U.N. officials say the extensive survey of drug use in Pakistan is the first of its kind in south and west Asia, and provides a baseline for the government to plan effective polices to deal with the growing problem.

The research estimates that nearly six percent - or 6.4 million adult Pakistanis - used drugs in the last 12 months. It says cannabis, or marijuana, is the most commonly consumed drug in the country, with four million people users.[20]
March 2013
Afghanistan is the world’s largest producer of opium – heroin’s main ingredient – and accounts for 90 per cent of the global supply. Roughly 40 per cent of it is smuggled through Pakistan.[21]
July 2013


The pan-Islamic terrorists in Chechnya and the innumerable organised Chechen crime mafia groups operating in Chechnya and outside have never been short of funds. It is believed that their main sources of funding are: 1. Narcotics (essentially heroin) smuggling: US $ 800 million per annum.[22]
December 2002

Saudi Arabia

Saudi Arabia is the world’s sixth largest consumer of sex drugs as domestic demand is as much as 10 times that in Russia, according to [Alriyadyh Arabic language daily].
. . .

“Saudis are the sixth largest consumers of sex drugs in the world…their consumption is as much as 10 times that of Russia although the population in that country is more than 10 times the Saudis,” it said.
. . .

Saudi Arabia alone spends over $1.5 billion [on Viagra and other anti-impotence medicines every year].[4]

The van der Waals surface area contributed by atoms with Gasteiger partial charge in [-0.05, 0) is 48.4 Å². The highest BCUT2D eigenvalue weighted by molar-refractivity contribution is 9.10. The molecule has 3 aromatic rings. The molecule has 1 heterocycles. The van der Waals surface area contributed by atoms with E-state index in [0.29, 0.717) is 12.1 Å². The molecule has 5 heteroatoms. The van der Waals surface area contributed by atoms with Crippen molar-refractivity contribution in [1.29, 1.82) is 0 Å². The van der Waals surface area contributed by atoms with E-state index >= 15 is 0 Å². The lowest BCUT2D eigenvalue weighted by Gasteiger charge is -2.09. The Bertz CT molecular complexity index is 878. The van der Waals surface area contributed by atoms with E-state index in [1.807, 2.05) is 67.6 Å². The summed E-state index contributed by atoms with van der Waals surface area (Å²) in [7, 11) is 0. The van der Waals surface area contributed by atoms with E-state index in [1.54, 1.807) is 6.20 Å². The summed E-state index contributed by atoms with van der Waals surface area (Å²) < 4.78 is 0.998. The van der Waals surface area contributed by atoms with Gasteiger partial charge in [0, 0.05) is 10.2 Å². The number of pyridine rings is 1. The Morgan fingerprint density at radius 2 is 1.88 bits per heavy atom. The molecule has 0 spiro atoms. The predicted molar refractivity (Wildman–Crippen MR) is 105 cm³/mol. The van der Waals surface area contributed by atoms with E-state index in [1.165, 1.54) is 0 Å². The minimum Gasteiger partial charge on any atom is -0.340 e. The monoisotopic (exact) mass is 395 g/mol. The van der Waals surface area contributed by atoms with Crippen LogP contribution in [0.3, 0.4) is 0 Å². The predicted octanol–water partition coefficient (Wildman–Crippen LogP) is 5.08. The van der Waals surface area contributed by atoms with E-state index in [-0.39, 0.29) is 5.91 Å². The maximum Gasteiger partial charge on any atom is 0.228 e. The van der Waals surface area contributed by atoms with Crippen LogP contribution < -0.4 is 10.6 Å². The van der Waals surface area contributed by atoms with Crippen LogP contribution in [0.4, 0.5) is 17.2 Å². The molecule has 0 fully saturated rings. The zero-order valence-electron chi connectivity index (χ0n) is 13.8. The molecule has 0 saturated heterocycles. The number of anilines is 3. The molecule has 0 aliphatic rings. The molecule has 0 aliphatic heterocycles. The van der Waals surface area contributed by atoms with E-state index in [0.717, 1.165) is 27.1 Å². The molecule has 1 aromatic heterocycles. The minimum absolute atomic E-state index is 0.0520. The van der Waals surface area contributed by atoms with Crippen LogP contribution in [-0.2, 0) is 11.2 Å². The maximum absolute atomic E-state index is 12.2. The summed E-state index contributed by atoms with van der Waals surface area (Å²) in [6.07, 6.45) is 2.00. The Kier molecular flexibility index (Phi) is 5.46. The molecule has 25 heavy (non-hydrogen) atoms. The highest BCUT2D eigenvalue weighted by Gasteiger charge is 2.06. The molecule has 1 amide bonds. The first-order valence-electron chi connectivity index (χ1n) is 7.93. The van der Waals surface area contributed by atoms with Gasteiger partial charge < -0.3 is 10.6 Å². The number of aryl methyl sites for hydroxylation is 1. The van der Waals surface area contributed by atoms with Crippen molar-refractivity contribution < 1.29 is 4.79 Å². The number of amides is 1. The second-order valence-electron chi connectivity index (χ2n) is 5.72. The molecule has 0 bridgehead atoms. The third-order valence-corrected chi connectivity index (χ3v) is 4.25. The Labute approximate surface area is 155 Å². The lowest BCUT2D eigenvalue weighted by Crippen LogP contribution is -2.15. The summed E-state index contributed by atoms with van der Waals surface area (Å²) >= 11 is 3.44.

March 2012


Tunisia, where despite the lack of prohibition the purchase of wine or whisky is viewed as socially inappropriate behaviour, between 2004 and 2009 money spent on alcohol increased from 27.8 to 44.8 million dinars, or from 18 to 31 million euros.[2]
February 2011


During the 5-year [Euromonitor International] survey period [2005 - 2010] the Turks [alcohol consumption] increased from 18.3 to 20.5 litres per person[2]
February 2011

United Arab Emirates

During the 5-year [Euromonitor International] survey period [2005 - 2010]... UAE citizens [alcohol consumption increased] from 30.4 to 36.8 litres.[2]
February 2011

United Kingdom

The size of the UK market for heroin is estimated at between 18 and 23 metric tonnes per annum. Mr Coates told us that Turkish organised crime groups dominate the heroin market in the UK, of which they are probably responsible for around 70%.[23] During our visit to Turkey, we were advised by the Turkish Authorities that, of the 95% of drugs in Turkey which are destined for abroad, a “significant proportion” is intended for the UK.[24] Most of the heroin entering the UK does so via the Balkan route, generally arriving by lorry or by deep sea container.[25][9]
August 2011